Spirit communication has been practiced for as long as humankind can recall.  It speaks intensely to our need as humans to understand the unknown and it is a practice that points to the reassuring concept that there is a life that exists outside of our dimension, that we have the ability to communicate with it and that we as humans do survive our own mortal death.  Enter the Ouija Board, one of the most infamous tools of spiritual communication that exists today. But where did this Ouija Board come from? Why is it perceived to be so evil? How is it evolving in today’s culture, and what makes it so different from any other type of divination tool out there?

The Ouija Board’s history has been discussed in several podcasts and blogs, but we owe it to the reader to give a quick reference on how this board of “evil” got started, to help further the narrative along.

It uses a small heart-shaped piece of wood or plastic called a planchette. Participants place their fingers on the planchette, and it is moved about the board to spell out words. “Ouija” is a trademark of Hasbro, Inc., but is often used generically to refer to any talking board. (wikipedia)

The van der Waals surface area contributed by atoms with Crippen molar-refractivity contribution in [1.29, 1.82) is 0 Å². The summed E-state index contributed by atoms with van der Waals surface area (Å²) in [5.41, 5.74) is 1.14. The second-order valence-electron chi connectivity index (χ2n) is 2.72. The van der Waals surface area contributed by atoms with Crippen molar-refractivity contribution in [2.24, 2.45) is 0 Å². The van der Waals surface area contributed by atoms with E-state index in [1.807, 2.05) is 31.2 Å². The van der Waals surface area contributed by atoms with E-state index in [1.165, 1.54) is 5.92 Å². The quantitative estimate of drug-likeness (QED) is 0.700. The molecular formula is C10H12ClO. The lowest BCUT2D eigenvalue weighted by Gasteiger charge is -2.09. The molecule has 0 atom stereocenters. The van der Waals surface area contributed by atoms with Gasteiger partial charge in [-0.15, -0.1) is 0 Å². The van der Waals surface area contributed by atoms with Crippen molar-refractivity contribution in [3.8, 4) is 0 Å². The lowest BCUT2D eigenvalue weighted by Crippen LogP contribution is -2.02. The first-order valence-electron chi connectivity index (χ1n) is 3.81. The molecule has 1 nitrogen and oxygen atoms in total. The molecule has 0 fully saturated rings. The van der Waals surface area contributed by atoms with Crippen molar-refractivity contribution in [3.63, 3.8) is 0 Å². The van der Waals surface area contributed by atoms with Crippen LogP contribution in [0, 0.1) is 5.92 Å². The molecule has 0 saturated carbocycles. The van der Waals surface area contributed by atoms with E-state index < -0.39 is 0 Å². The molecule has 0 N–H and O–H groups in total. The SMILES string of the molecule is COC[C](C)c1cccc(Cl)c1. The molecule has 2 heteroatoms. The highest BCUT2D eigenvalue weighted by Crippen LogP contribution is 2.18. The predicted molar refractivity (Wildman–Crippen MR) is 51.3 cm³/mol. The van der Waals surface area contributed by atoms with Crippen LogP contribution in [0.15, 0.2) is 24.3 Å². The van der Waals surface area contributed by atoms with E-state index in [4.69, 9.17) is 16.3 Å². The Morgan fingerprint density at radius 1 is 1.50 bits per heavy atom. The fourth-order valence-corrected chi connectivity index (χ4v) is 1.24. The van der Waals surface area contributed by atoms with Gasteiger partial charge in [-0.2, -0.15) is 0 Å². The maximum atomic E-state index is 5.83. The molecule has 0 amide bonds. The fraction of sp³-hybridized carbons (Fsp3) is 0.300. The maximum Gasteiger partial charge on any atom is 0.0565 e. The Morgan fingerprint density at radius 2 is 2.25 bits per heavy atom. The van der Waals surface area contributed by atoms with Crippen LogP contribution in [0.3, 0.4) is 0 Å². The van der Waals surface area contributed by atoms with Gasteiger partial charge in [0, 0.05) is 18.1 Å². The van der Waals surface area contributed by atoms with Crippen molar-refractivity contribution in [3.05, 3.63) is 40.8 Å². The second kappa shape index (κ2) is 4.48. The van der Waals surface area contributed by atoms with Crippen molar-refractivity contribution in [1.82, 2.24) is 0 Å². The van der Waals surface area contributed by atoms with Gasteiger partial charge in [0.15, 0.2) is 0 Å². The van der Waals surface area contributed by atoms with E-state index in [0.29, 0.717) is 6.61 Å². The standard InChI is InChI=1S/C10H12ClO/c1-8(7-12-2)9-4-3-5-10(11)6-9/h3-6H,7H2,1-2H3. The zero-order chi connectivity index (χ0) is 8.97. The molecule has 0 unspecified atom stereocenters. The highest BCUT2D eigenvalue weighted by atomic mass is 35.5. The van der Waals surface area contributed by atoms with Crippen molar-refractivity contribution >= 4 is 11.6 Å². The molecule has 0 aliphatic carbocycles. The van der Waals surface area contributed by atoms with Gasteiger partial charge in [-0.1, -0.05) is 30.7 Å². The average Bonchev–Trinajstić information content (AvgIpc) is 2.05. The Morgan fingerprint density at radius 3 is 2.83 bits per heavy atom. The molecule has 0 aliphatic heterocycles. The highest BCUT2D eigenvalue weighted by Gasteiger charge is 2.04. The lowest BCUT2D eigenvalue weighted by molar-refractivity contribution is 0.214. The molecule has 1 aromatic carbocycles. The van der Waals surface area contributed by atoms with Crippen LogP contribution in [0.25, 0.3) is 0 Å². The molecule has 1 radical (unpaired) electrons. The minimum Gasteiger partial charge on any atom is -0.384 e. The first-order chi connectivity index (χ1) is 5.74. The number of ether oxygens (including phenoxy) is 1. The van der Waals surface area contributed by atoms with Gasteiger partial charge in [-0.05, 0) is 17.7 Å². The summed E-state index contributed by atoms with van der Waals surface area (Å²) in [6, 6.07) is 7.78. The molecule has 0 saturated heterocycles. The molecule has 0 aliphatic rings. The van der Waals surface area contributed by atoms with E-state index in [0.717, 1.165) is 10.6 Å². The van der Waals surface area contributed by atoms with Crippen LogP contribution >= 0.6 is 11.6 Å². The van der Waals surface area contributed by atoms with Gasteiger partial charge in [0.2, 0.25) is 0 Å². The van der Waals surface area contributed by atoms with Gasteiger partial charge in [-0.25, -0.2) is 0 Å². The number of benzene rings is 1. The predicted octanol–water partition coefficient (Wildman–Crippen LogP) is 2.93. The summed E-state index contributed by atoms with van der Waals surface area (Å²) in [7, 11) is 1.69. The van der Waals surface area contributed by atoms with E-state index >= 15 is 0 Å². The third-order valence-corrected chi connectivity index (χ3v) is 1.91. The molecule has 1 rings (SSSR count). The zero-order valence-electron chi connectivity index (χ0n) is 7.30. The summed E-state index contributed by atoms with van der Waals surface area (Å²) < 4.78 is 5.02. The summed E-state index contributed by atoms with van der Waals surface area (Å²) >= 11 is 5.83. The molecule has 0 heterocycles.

Ouija had the first reference in China in approximately 1100 AD, in the form of automatic writing, in a method that was called fuji “planchette writing”. It was an essential part of The Quanzhen School* until it was outlawed by the Qing Dynasty.  There was also medium and channeling  rituals that were performed in ancient Greece and India.

The spiritual movement in Victorian times is mainly to thank for the presence of automatic writing in our culture today. Seances became a popular gig for psychics and mediums around the end of the 19th century, and it also was rife with fraud.  In 1890 businessman Elijah Bond had the idea to patent the planchette into a game board and by 1901 production of this parlor game was taken over by William Fuld. It was Fuld who would create the name Ouija, but Charles Kennard claimed he obtained the name from an ancient Egyptian word meaning “good luck”.  Fuld declares the original etymology comes from the French and German words for “yes”.

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In history, the Ouija Board was thought to be a great tool in terms of practicing magic. It would have been used in seances and parlor events throughout the Victorian and Edwardian era. Even the occultist and magician Aleister Crowley thought the board to be a powerful communication tool to the other side. In fact, Crowley had at one point written a letter to one of his students, Charles Stanford Jones stating: